Asian stock markets slumped on Thursday as the US Federal Reserve's latest multi-billion-dollar move to shore up the American economy was met with worldwide disappointment.
The dollar strengthened against regional currencies as investors sought its safe-haven status after the US central bank warned of serious downside risks for the global outlook.
The euro was also sent spinning to another 10-year low against the yen as risk aversion set in.
Tokyo fell 2.07 per cent, or 180.90 points, to 8,560.26, Seoul dived 2.90 per cent, or 53.73 points, to 1,800.55, and Sydney plunged 2.63 per cent, or 106.9 points, to 3,964.9, its lowest in more than two years.
Hong Kong tumbled 4.85 per cent, or 912.22 points, to 17,911.95, its lowest finish since July 2009, while Shanghai ended 2.78 per cent, or 69.90 points, lower at 2,443.06.
The Fed said after a two-day policy meeting that it would shift $400 billion in its shorter-term debt portfolio holdings to longer-term bonds, a move it said would lower rates for mortgage holders and businesses.
The plan -- nicknamed Operation Twist -- would also entice banks to put some of their idle reserves to work.
However, in announcing the new plan, the Fed warned of "significant downside risks to the economic outlook", with the economy struggling with slow growth, high unemployment and a depressed housing market.
"The Fed's economic view is sharply deteriorating and there seems to be little it can do as a next step with Republicans calling on the Fed not to intervene," Yutaka Miura, a senior technical analyst at Mizuho Securities, told Dow Jones Newswires.
And Mitul Kotecha, a strategist at Credit Agricole, said: "The overwhelming tone is likely to remain negative, especially as Operation Twist is unlikely to change the dynamic of a weak growth trajectory for the US and developed economies over the coming months."
Wall Street plummeted on the news. The Dow lost 2.49 per cent, the S&P 500 dropped 2.94 per cent and the Nasdaq shed 2.01 per cent.
Adding downward pressure to sentiment, especially in Shanghai and Hong Kong, was preliminary data from China showing manufacturing contracted for the third straight month in September due to ongoing troubles in the key US and European markets.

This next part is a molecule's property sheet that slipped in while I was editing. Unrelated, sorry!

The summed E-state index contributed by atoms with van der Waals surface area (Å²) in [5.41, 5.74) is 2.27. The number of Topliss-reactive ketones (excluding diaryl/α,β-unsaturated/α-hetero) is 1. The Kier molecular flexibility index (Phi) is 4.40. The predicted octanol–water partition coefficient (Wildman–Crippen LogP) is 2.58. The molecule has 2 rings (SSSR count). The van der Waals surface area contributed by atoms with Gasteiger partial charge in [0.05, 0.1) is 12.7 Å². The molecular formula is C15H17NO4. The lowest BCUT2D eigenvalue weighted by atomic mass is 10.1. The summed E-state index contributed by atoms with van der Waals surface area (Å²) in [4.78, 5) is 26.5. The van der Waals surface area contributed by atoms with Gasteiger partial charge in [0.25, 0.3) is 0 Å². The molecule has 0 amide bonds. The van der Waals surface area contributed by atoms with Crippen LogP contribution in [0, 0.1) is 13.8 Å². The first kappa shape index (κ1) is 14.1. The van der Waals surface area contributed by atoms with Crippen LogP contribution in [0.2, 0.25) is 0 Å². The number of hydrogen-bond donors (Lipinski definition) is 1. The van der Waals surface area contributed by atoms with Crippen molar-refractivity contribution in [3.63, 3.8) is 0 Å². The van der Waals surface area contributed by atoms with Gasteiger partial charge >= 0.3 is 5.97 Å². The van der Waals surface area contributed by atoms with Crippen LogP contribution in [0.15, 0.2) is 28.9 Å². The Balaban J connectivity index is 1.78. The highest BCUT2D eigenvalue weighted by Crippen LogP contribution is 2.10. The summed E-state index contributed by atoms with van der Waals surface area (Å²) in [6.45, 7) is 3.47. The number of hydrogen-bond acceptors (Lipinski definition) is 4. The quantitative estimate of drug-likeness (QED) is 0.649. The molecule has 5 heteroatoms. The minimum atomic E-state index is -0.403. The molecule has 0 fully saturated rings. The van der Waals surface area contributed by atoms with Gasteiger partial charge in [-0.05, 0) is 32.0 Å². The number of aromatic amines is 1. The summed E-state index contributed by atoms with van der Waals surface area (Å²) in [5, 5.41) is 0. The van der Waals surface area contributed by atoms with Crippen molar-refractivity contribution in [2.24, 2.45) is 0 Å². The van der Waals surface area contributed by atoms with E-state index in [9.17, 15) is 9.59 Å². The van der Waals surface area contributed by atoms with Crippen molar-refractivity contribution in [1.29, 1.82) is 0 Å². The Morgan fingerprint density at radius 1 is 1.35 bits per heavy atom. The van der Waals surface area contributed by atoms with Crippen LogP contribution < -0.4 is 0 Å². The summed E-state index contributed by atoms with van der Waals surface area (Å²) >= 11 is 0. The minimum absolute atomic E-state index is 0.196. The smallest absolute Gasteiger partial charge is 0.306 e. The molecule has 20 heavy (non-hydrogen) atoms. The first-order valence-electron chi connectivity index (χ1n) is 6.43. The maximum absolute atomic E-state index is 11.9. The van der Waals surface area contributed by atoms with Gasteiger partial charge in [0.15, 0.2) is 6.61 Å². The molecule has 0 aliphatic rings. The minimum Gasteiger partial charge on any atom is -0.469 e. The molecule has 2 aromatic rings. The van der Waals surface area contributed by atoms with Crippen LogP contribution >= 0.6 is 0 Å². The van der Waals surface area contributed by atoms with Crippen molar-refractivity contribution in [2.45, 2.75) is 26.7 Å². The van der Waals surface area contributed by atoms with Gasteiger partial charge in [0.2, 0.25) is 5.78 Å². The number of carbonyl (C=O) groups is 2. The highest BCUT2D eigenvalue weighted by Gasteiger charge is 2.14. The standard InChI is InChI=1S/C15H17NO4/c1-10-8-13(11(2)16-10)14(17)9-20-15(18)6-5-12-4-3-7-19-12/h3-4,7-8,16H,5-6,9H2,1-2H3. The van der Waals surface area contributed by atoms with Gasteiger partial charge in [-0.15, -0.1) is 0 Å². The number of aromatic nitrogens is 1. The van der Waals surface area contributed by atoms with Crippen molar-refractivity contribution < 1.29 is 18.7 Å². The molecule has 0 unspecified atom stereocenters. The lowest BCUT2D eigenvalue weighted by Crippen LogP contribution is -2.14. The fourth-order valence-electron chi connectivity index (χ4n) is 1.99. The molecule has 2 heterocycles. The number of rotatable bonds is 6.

The early HSBC purchasing managers' index (PMI) fell to 49.4 in September from a final reading of 49.9 in August.
A reading above 50 indicates the sector is expanding, while a reading below 50 suggests contraction. The gauge stood at 49.3 in July, which was the lowest in 28 months and the first contraction in a year.
Investors were also digesting a series of downgrades by Moody's on three top US banks -- Bank of America, Wells Fargo and Citigroup -- saying it saw the US government less willing than before to rescue them if they become unstable.
With risk appetite waning, the dollar rose against regional currencies while the euro languished near 10-year lows versus the yen.
In afternoon Tokyo trade the euro was at 103.42 yen from 103.74 yen late in New York on Wednesday.
The European currency was also at $1.3530, down from $1.3566 but well down from the $1.3700 seen in Asia on Wednesday. The dollar edged up to 76.50 yen from 76.48 yen.
However, the greenback was at Sg$1.2903 against its Singapore counterpart after reaching a nine-month high of S$1.2969 in New York, and was at a one-year high of 1,180.10 Korean won.
Ongoing troubles in the eurozone and US economy has boosted the greenback at the expense of Asian units, some of which had touched record highs. It had been as low as Sg$1.1988 and 1,047.90 won.
The Australian dollar also fell below parity to the US currency, sitting at 99.74 US cents. The fall comes after the commodities-backed Aussie, which broke parity for the first time in October last year, hit a record high US$1.1081 in July.
The decision "brought disappointment, with the Fed announcing the minimum policy action expected while also warning of significant downside risks to the economic outlook," said National Australia Bank forex strategist John Kyriakopoulos.
"In response, risk-aversion escalated, which boosted 'safe haven' demand for the USD," he said.
Oil fell as the stronger dollar made the commodity more expensive.
New York's main contract, West Texas Intermediate for November delivery, was down $2.35 to $83.57 a barrel in late afternoon Asian trade, and Brent North Sea crude for November dropped $2.45 to $107.91.
Gold fetched $1,771.55 an ounce by 0800 GMT, down from the $1,805.80 it was at by 0900 GMT Wednesday.
In other markets:
-- Taipei dived 3.06 per cent, or 230.38 points, to 7,305.50.
HTC shed 5.33 per cent to Tw$710.0 while Taiwan Semiconductor Manufacturing Co was 4.17 per cent lower at Tw$69.0.
-- Manila tumbled 2.57 per cent, or 108.19 points, to 4,096.10.
Lepanto Mining fell 1.5 per cent to 1.29 pesos, Philippine Long Distance Telephone dived 2.3 per cent to 2,238 pesos and Alliance Global shed 3.2 per cent to 9.73 pesos.
-- Wellington edged 0.10 per cent, or 3.46 points, higher at 3,312.29.
Telecom (TEL.NZ) rose 1.5 per cent to NZ$2.64 while Fletcher Building fell 0.1 per cent to NZ$7.45. Fisher & Paykel jumped 3.5 pe rcent to NZ$3.48.